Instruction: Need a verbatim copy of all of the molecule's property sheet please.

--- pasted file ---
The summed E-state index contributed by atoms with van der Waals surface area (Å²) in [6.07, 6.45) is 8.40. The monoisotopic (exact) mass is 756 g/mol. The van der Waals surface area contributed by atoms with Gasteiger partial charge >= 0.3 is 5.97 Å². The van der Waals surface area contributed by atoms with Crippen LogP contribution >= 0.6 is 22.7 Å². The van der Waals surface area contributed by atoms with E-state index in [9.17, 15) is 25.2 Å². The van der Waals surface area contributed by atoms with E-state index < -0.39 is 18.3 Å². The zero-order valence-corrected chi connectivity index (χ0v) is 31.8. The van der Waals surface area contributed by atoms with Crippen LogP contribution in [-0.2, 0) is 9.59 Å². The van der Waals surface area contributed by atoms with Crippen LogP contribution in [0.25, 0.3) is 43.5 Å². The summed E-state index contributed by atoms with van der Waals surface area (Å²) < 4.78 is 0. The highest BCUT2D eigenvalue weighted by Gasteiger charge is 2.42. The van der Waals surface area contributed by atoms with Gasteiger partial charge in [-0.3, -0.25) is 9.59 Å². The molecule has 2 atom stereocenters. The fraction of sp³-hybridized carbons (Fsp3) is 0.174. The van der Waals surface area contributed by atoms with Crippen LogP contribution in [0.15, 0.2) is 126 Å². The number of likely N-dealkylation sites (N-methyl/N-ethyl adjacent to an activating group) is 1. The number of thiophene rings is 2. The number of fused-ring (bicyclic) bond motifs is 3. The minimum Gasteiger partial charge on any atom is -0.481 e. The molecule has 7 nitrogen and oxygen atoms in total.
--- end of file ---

The summed E-state index contributed by atoms with van der Waals surface area (Å²) in [6.07, 6.45) is 8.40. The monoisotopic (exact) mass is 756 g/mol. The van der Waals surface area contributed by atoms with Gasteiger partial charge >= 0.3 is 5.97 Å². The van der Waals surface area contributed by atoms with Crippen LogP contribution >= 0.6 is 22.7 Å². The van der Waals surface area contributed by atoms with E-state index in [9.17, 15) is 25.2 Å². The van der Waals surface area contributed by atoms with E-state index < -0.39 is 18.3 Å². The zero-order valence-corrected chi connectivity index (χ0v) is 31.8. The van der Waals surface area contributed by atoms with Crippen LogP contribution in [-0.2, 0) is 9.59 Å². The van der Waals surface area contributed by atoms with Crippen LogP contribution in [0.25, 0.3) is 43.5 Å². The summed E-state index contributed by atoms with van der Waals surface area (Å²) < 4.78 is 0. The highest BCUT2D eigenvalue weighted by Gasteiger charge is 2.42. The van der Waals surface area contributed by atoms with Gasteiger partial charge in [-0.3, -0.25) is 9.59 Å². The molecule has 2 atom stereocenters. The fraction of sp³-hybridized carbons (Fsp3) is 0.174. The van der Waals surface area contributed by atoms with Crippen LogP contribution in [0.15, 0.2) is 126 Å². The number of likely N-dealkylation sites (N-methyl/N-ethyl adjacent to an activating group) is 1. The number of thiophene rings is 2. The number of fused-ring (bicyclic) bond motifs is 3. The minimum Gasteiger partial charge on any atom is -0.481 e. The molecule has 7 nitrogen and oxygen atoms in total.